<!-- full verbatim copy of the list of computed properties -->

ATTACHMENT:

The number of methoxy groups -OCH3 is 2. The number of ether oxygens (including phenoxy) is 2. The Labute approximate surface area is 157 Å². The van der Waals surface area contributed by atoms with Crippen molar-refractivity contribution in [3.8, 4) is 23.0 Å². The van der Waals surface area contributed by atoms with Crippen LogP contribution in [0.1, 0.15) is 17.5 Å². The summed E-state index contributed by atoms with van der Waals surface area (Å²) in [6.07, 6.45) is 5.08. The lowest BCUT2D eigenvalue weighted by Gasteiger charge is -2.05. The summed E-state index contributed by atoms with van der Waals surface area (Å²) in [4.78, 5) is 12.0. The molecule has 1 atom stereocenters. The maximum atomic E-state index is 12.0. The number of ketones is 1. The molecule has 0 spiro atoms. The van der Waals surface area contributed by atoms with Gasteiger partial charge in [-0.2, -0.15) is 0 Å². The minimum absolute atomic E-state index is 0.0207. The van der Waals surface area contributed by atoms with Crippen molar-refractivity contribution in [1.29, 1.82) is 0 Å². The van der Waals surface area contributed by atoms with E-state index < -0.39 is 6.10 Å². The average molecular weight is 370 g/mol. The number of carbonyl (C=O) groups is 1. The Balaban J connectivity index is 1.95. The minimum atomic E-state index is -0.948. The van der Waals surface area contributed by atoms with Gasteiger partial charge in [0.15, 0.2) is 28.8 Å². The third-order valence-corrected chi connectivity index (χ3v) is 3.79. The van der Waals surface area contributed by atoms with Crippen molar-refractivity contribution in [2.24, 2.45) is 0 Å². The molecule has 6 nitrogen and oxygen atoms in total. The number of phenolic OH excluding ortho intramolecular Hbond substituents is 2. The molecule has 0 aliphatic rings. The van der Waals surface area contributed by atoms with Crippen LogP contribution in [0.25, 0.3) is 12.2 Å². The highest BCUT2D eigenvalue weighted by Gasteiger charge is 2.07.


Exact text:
The number of methoxy groups -OCH3 is 2. The number of ether oxygens (including phenoxy) is 2. The Labute approximate surface area is 157 Å². The van der Waals surface area contributed by atoms with Crippen molar-refractivity contribution in [3.8, 4) is 23.0 Å². The van der Waals surface area contributed by atoms with Crippen LogP contribution in [0.1, 0.15) is 17.5 Å². The summed E-state index contributed by atoms with van der Waals surface area (Å²) in [6.07, 6.45) is 5.08. The lowest BCUT2D eigenvalue weighted by Gasteiger charge is -2.05. The summed E-state index contributed by atoms with van der Waals surface area (Å²) in [4.78, 5) is 12.0. The molecule has 1 atom stereocenters. The maximum atomic E-state index is 12.0. The number of ketones is 1. The molecule has 0 spiro atoms. The van der Waals surface area contributed by atoms with Gasteiger partial charge in [-0.2, -0.15) is 0 Å². The minimum absolute atomic E-state index is 0.0207. The van der Waals surface area contributed by atoms with Crippen molar-refractivity contribution in [1.29, 1.82) is 0 Å². The van der Waals surface area contributed by atoms with E-state index < -0.39 is 6.10 Å². The average molecular weight is 370 g/mol. The number of carbonyl (C=O) groups is 1. The Balaban J connectivity index is 1.95. The minimum atomic E-state index is -0.948. The van der Waals surface area contributed by atoms with Gasteiger partial charge in [0.15, 0.2) is 28.8 Å². The third-order valence-corrected chi connectivity index (χ3v) is 3.79. The van der Waals surface area contributed by atoms with Crippen molar-refractivity contribution in [2.24, 2.45) is 0 Å². The molecule has 6 nitrogen and oxygen atoms in total. The number of phenolic OH excluding ortho intramolecular Hbond substituents is 2. The molecule has 0 aliphatic rings. The van der Waals surface area contributed by atoms with Crippen LogP contribution in [0.25, 0.3) is 12.2 Å². The highest BCUT2D eigenvalue weighted by Gasteiger charge is 2.07.